Claudio Pacchierotti received the B.S., M.S., and Ph.D. degrees from the University of Siena, Italy in 2009, 2011, and 2014, respectively. He was an exchange student at the Karlstad University, Sweden in 2010. He spent the first seven months of 2014 visiting the Penn Haptics Group at the University of Pennsylvania, Philadelphia, USA, which is part of the General Robotics, Automation, Sensing, and Perception (GRASP) Laboratory. He also visited the Dept. of Innovation in Mechanics and Management of the University of Padua and the Institute for Biomedical Technology and Technical Medicine (MIRA) of the University of Twente in 2013 and 2014, respectively. He received the 2014 EuroHaptics Best PhD Thesis Award for the best doctoral thesis in the field of haptics. He is currently a postdoctoral researcher at the Dept. of Advanced Robotics of the Italian Institute of Technology, Genova, Italy. His research deals with robotics and haptics, focusing on cutaneous force feedback techniques, wearable devices, and haptics for robotic surgery
Cutaneous haptic feedback can be used to enhance the performance of robotic teleoperation systems while guaranteeing their safety. Delivering ungrounded cutaneous cues to the human operator conveys in fact information about the forces exerted at the slave side and does not affect the stability of the control loop.
In this work we analyze the feasibility, effectiveness, and implications of providing solely cutaneous feedback in robotic teleoperation.
We carried out two peg-in-hole experiments, both in a virtual environment and in a real (teleoperated) environment. Two novel 3-degree-of-freedom fingertip cutaneous displays deliver a suitable amount of cutaneous feedback at the thumb and index fingers. Results assessed the feasibility and effectiveness of the proposed approach.
Cutaneous feedback was outperformed by full haptic feedback provided by grounded haptic interfaces, but it outperformed conditions providing no force feedback at all. Moreover, cutaneous feedback always kept the system stable, even in the presence of destabilizing factors such as communication delays and hard contacts.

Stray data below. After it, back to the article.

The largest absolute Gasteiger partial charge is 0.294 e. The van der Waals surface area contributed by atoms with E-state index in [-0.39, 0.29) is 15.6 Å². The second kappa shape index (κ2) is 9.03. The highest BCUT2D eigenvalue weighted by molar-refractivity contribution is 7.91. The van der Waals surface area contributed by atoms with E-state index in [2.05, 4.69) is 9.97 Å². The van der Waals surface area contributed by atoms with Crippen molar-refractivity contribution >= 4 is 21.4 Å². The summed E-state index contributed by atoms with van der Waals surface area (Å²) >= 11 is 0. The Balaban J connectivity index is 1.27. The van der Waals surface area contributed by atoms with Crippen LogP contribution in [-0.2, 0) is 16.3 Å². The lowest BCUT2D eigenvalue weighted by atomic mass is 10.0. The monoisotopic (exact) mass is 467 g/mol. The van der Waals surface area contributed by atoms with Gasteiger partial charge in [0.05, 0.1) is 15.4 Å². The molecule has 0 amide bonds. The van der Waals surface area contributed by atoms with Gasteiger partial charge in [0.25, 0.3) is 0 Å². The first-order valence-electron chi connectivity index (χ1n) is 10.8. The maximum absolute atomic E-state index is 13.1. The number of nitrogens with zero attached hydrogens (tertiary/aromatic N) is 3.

C. Pacchierotti, L. Meli, F. Chinello, M. Malvezzi, D. Prattichizzo. Cutaneous haptic feedback to ensure the stability of robotic teleoperation systems. International Journal of Robotics Research, 2015. doi: 10.1177/0278364915603135.
Despite its expected clinical benefits, current teleoperated surgical robots do not provide the surgeon with haptic feedback largely because grounded forces can destabilize the system’s closed-loop controller.
This article presents an alternative approach that enables the surgeon tofeel fingertip contact deformations and vibrations while guaranteeing the teleoperator’s stability.
We implemented our cutaneous feedback solution on an Intuitive Surgical da Vinci Standard robot by mounting a SynTouch BioTac tactile sensor to the distal end of a surgical instrument and a custom cutaneous display to the corresponding master controller. As the user probes the remote environment, the contact deformations, DC pressure, and AC pressure (vibrations) sensed by the BioTac are directly mapped to input commands for the cutaneous device’s motors using a model-free algorithm based on look-up tables. The cutaneous display continually moves, tilts, and vibrates a flat plate at the operator’s fingertip to optimally reproduce the tactile sensations experienced by the BioTac.
We tested the proposed approach by having eighteen subjects use the augmented da Vinci robot to palpate a heart model with no haptic feedback, only deformation feedback, and deformation plus vibration feedback. Fingertip deformation feedback significantly improved palpation performance by reducing the task completion time, the pressure exerted on the heart model, and the subject’s absolute error in detecting the orientation of the embedded plastic stick. Vibration feedback significantly improved palpation performance only for the seven subjects who dragged the BioTac across the model, rather than pressing straight into it.